The physical fitness analogy is a good one, in that cognitive enhancement requires the engagement in a variety of activities, those activities must be novel, adaptive and challenging-which is why computer-based programs can be helpful. But even at a more basic level, what matters is being engaged with life, continually exposed to stimulating activities, always trying to get out of our comfort zones, doing our best at whatever we are doing. A major typical misconception is that there is only one general intelligence to care about. In reality, we have many different cognitive abilities, such as attention, memory, language, reasoning, and more, so it makes sense to have different programs designed to train and improve each of them.
These views make a strong case for learning environments in which both students and teachers are exploring new avenues for communication and collaboration. It supports the idea that rather than simply doing “school as usual,” human beings learn best when there is novelty and challenge in the learning environment. Anyone who has taught K-12 students for any length of time understands the importance of classroom routines, especially for some students. Routines and tradition, however, should not entirely direct the day.
As an adult, think about the reasons you enjoy reading and sharing information in the blogosphere. The opportunity to learn about a new tool, turn over a new or old idea in a novel way, or make a connection you hadn’t experienced before are all compelling reasons to read, comment on, and write blog posts. The students we teach are no different. Rather than oversimplify the world into scenarios with four possible multiple choice answers, we need to embrace both the complexity and the novelty offered by many aspects of our digital learning environment.
The predominance of FEAR in our classrooms, as well as in U.S. society in general today on a variety of fronts, is not conducive to learning. Filmmaker Stanley Kubrick’s observation about fear and schools, shared by David Wahl a few days ago on his blog “Creative Creativity: A Daily Guide To Creativity And New Ideas,” is thought provoking:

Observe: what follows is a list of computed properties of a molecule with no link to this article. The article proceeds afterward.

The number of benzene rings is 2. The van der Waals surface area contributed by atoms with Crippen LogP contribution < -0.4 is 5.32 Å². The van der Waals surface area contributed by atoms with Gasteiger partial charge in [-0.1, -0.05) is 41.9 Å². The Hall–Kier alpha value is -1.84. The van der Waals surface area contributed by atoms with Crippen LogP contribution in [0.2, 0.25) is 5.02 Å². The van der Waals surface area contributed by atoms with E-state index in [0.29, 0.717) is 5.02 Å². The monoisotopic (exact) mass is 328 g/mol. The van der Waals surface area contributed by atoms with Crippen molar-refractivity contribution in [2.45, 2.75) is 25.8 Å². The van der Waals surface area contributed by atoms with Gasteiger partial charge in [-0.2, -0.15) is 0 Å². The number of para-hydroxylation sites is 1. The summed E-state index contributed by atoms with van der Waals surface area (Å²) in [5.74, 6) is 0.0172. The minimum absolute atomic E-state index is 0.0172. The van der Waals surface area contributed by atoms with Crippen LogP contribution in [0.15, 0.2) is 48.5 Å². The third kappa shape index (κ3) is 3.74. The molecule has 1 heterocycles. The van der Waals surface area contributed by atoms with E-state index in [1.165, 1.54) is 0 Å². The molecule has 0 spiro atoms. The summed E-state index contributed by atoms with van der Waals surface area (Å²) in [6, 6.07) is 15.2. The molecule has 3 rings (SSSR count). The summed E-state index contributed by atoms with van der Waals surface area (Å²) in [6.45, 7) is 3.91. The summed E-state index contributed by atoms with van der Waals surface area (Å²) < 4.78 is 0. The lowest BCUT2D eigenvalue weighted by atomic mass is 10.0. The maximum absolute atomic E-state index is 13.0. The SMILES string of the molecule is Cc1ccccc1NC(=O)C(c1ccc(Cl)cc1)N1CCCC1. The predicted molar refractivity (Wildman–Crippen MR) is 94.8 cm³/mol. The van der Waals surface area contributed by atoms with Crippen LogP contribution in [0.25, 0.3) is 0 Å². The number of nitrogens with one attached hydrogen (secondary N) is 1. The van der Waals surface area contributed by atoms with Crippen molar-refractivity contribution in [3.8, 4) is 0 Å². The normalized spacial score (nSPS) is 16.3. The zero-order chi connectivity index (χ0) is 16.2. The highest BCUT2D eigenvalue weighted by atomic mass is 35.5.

I think the big mistake in schools is trying to teach children anything, and by using fear as the basic motivation. Fear of getting failing grades, fear of not staying with your class, etc. Interest can produce learning on a scale compared to fear as a nuclear explosion to a firecracker.
I wouldn’t personally say “trying to teach children anything” is “a big mistake,” but I do think we often fail to take student interests into account when formulating assignments and learning tasks. It’s much easier to simply give students an assignment without differentiating it to meet their needs, skills, and (to an extent) their interests. Striving to ignite interest and fuel natural creativity with students should be an essential element of 21st century teaching.
For ideas and inspiration related to creativity and learning, check out David’s past posts “Increasing Creativity: 5 Tips On How To Trick Your Brain Into Taking A Fresh Look At The World,” “Becoming Creative: 6 Easy Steps Toward Becoming Creative,” and “10 Ways To Prevent Writer’s Block.”
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On this day..
- Google Calendar Appointment Slot Double Booking Mystery - 2012
- Our Inadequate Internet Infrastructure - 2010
- WordPress 2.9 adds image editing and video embedding via oEmbed - 2009
- Ustreaming with multiple local mics and remote callers via Skype - 2009
- Discussing eBooks, the Kindle, and the iPhone Amazon Application via Ustream - 2009
- Restored blog access and reflections on the psychology of daily blogging - 2008
- Considering options for a COV digital backpack camera upgrade - 2008
- Video to Flash format - 2006
- 21st Century Education reform - 2006
- VPN Speed Hits and Himachi (Hamachi) - 2005